Champion of Inequality
Excerpt from Learn Our History | Vol. 2
There might not be a more polarising legacy in American politics than that of Ronald Reagan. An actor, FBI informant, governor of California and 40th President of the United States, Reagan is widely seen as a step backwards in America's fight for equality.
While Reagan's most ardent supporters have hailed him as a 'Republican messiah', his strongest critics have described him as the literal 'devil'.
Whatever the subjective views are of Reagan, there are objective facts as to his impact on American lives, particularly those of black Americans.
His time as governor of California saw him oppose the 1963 Fair Housing Act, which prohibited landlords from denying housing to people because of their ethnicity, religion, sex, marital status, physical handicap or familial status. Reagan inexcusably explained that:
"If an individual wants to discriminate against Negroes or others in selling or renting his house, he has a right to do so..."
Reagan also opposed the 1964 Civil Rights Act, a policy that banned segregation on the grounds of race, religion or national origin, as well as the 1965 Voting Rights Act, which prohibited racial discrimination in voting, describing the act as 'humiliating the south'.
Reagan entered the highest office in the land in 1981, and as president, his crusade against social justice was kicked up a notch. During Reagan's first year in office, the median income of black families declined by 5.2% and the number of poor Americans in general increased by 2.2 million. Reagan oversaw drastic cuts in government funding for childcare, unemployment and housing, cutting social benefit spending by $20 billion a year.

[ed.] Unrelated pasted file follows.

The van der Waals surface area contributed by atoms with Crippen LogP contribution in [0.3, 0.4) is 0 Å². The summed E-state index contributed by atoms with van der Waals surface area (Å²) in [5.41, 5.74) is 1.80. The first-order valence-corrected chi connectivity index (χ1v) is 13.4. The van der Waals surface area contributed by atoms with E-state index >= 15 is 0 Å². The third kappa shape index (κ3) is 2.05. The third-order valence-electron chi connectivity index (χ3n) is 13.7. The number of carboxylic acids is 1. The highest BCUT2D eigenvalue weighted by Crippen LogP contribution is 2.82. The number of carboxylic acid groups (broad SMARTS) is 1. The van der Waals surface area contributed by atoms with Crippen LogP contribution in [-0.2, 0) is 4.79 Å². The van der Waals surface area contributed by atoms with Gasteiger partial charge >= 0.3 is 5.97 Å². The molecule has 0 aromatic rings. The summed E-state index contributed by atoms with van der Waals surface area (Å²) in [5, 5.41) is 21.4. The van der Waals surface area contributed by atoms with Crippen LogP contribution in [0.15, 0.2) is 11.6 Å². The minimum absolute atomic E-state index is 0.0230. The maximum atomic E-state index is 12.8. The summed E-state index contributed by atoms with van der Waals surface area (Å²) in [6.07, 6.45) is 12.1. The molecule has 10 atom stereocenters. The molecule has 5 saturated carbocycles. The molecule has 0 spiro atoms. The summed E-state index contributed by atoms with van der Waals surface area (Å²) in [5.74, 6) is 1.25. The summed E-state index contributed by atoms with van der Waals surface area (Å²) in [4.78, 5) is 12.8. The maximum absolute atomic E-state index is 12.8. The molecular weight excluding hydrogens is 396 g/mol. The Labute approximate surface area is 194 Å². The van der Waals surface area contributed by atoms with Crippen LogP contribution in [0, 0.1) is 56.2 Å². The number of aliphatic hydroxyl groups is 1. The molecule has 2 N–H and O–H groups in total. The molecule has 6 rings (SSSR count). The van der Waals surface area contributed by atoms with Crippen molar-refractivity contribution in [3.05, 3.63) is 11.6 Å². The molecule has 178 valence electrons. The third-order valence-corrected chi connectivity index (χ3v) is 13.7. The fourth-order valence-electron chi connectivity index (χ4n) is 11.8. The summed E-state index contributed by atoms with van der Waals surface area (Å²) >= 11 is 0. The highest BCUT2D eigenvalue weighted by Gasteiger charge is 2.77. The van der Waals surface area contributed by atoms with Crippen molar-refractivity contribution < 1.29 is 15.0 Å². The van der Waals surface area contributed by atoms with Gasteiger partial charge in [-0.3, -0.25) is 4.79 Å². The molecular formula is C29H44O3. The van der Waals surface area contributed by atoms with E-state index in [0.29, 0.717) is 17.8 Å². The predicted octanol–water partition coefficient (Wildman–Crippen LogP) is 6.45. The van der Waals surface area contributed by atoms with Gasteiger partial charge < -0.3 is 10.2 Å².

Reagan also cut funding for the Comprehensive Employment and Training Act (CETA), a program designed to assist disadvantaged individuals in finding public sectors jobs; the Equal Employment Opportunity Commission (EEOC) and the Civil Rights division of the Justice Department, two agencies designed to clamp down on discriminatory practices in housing, education and the workplace.
In 1988, Reagan vetoed the Civil Rights Restoration Act, which stipulated that publicly-funded institutions had to comply with civil rights laws in all areas of their organisations.
Reagan's apparent disdain for equality was not confined to his own borders either. Reagan was an advocate of South Africa's apartheid government, providing fiscal and military support to this abhorrent regime.
In response to Reagan's pro-apartheid dealings, Bishop Desmond Tutu expressed:
"In my view, the Reagan administration's support and collaboration with [the apartheid regime] is equally immoral, evil and totally un-Christian."
Even as most of the world slowly came to openly oppose South Africa's racial repression, Reagan stood by it. In 1972, Congressman Ronald Dellums introduced anti-apartheid legislation which, despite opposition, was eventually passed by Congress in 1986. Reagan, perpetually on the wrong side of history, vetoed the bill.